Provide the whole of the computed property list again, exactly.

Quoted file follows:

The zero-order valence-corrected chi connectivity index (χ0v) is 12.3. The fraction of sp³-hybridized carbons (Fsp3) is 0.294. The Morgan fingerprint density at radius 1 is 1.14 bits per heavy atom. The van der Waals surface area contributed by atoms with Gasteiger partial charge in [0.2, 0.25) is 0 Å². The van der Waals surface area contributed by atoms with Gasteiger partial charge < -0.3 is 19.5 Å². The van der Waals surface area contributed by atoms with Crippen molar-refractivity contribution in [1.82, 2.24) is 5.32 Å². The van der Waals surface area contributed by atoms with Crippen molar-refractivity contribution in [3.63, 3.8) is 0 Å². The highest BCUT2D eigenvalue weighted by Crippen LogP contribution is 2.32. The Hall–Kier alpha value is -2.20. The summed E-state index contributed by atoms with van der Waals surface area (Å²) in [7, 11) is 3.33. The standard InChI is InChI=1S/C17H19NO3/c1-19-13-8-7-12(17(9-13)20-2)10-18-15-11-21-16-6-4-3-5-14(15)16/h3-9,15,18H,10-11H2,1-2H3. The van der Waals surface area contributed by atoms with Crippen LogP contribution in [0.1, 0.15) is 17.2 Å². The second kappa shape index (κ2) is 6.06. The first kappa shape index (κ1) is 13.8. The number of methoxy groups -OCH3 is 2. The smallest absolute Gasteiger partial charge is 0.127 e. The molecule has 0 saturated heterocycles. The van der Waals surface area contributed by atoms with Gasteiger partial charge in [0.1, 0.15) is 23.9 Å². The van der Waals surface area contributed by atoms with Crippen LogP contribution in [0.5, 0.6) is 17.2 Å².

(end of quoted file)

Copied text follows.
The zero-order valence-corrected chi connectivity index (χ0v) is 12.3. The fraction of sp³-hybridized carbons (Fsp3) is 0.294. The Morgan fingerprint density at radius 1 is 1.14 bits per heavy atom. The van der Waals surface area contributed by atoms with Gasteiger partial charge in [0.2, 0.25) is 0 Å². The van der Waals surface area contributed by atoms with Gasteiger partial charge < -0.3 is 19.5 Å². The van der Waals surface area contributed by atoms with Crippen molar-refractivity contribution in [1.82, 2.24) is 5.32 Å². The van der Waals surface area contributed by atoms with Crippen molar-refractivity contribution in [3.63, 3.8) is 0 Å². The highest BCUT2D eigenvalue weighted by Crippen LogP contribution is 2.32. The Hall–Kier alpha value is -2.20. The summed E-state index contributed by atoms with van der Waals surface area (Å²) in [7, 11) is 3.33. The standard InChI is InChI=1S/C17H19NO3/c1-19-13-8-7-12(17(9-13)20-2)10-18-15-11-21-16-6-4-3-5-14(15)16/h3-9,15,18H,10-11H2,1-2H3. The van der Waals surface area contributed by atoms with Crippen LogP contribution in [0.1, 0.15) is 17.2 Å². The second kappa shape index (κ2) is 6.06. The first kappa shape index (κ1) is 13.8. The number of methoxy groups -OCH3 is 2. The smallest absolute Gasteiger partial charge is 0.127 e. The molecule has 0 saturated heterocycles. The van der Waals surface area contributed by atoms with Gasteiger partial charge in [0.1, 0.15) is 23.9 Å². The van der Waals surface area contributed by atoms with Crippen LogP contribution in [0.5, 0.6) is 17.2 Å².